Severity of Post-Stroke Cognitive Impairment Moderates the Relationship Between Cognitive Change and Emotional Distress in the Months Following Stroke
Wheeler M., Williams O., Johns L., Chiu G., Slavkova E., Demeyere N.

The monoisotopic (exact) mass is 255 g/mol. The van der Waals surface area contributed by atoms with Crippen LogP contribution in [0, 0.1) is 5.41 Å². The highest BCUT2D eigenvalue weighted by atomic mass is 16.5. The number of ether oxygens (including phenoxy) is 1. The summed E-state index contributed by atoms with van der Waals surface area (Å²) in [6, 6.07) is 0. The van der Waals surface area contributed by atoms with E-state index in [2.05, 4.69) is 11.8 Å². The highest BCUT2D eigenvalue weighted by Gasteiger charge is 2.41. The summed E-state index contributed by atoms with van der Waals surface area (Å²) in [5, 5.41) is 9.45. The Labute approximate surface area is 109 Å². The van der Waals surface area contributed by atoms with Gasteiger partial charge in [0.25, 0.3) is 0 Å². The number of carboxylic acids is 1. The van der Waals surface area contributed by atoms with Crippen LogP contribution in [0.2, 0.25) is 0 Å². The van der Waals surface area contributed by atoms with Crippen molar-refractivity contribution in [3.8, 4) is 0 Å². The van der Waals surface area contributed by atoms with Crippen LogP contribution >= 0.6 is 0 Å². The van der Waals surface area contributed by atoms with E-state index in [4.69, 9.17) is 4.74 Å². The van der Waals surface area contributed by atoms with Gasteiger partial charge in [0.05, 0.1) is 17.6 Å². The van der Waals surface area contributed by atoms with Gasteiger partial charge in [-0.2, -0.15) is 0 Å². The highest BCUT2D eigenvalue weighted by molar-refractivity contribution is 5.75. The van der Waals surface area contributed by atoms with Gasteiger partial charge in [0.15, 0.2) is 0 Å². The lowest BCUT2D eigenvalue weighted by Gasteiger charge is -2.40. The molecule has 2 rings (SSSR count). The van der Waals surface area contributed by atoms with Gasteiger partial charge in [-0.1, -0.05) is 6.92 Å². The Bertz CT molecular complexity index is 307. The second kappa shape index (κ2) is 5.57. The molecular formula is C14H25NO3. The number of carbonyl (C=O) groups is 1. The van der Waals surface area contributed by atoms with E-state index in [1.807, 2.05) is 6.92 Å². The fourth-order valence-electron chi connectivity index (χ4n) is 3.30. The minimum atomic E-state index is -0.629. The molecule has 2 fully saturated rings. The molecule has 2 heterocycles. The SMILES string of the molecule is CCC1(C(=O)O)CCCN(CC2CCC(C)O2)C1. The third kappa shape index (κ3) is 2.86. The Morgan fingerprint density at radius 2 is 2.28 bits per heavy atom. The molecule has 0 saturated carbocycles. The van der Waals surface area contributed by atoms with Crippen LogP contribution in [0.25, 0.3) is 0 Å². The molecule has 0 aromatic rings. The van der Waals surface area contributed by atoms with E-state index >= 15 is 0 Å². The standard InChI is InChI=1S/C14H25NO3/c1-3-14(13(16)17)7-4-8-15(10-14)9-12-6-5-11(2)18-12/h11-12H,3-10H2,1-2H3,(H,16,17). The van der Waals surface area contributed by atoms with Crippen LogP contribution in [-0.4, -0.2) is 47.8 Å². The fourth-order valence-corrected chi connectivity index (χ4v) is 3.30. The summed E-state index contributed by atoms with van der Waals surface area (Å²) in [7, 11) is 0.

Depression and anxiety are common psychological consequences of stroke. Here, we investigated the relationships between cognitive change following stroke, awareness of cognitive impairments, and mood to further understanding of change processes influencing psychological outcomes post-stroke in line with the “Y-shaped” process model. Stroke patients (n = 143) were assessed at 3-weeks (T1) and 6-months (T2) post stroke and had completed the Oxford Cognitive Screen (T1 and T2), the Cognitive Failures Questionnaire (CFQ; T2), and the Hospital Anxiety and Depression Scale (HADS; T2). An ANCOVA controlling for disability relating to activities of daily living (ADL) revealed that awareness of cognitive impairment was significantly lower in participants with moderate-severe cognitive impairment. Regression analysis indicated that greater awareness of cognitive impairment and greater independence in ADL were associated with lower HADS scores at T2. Finally, cognitive improvement over time was associated with lower HADS scores at T2. This was moderated by acute cognitive impairment, suggesting that this effect was largest for those most cognitively impaired at T1. Together, predictors explained 36.9% variance in the model, whereby the interaction variable explained 2.2% variance. Targeting those most cognitively impaired post-stroke with cognitive rehabilitation may positively impact their long-term emotional adjustment.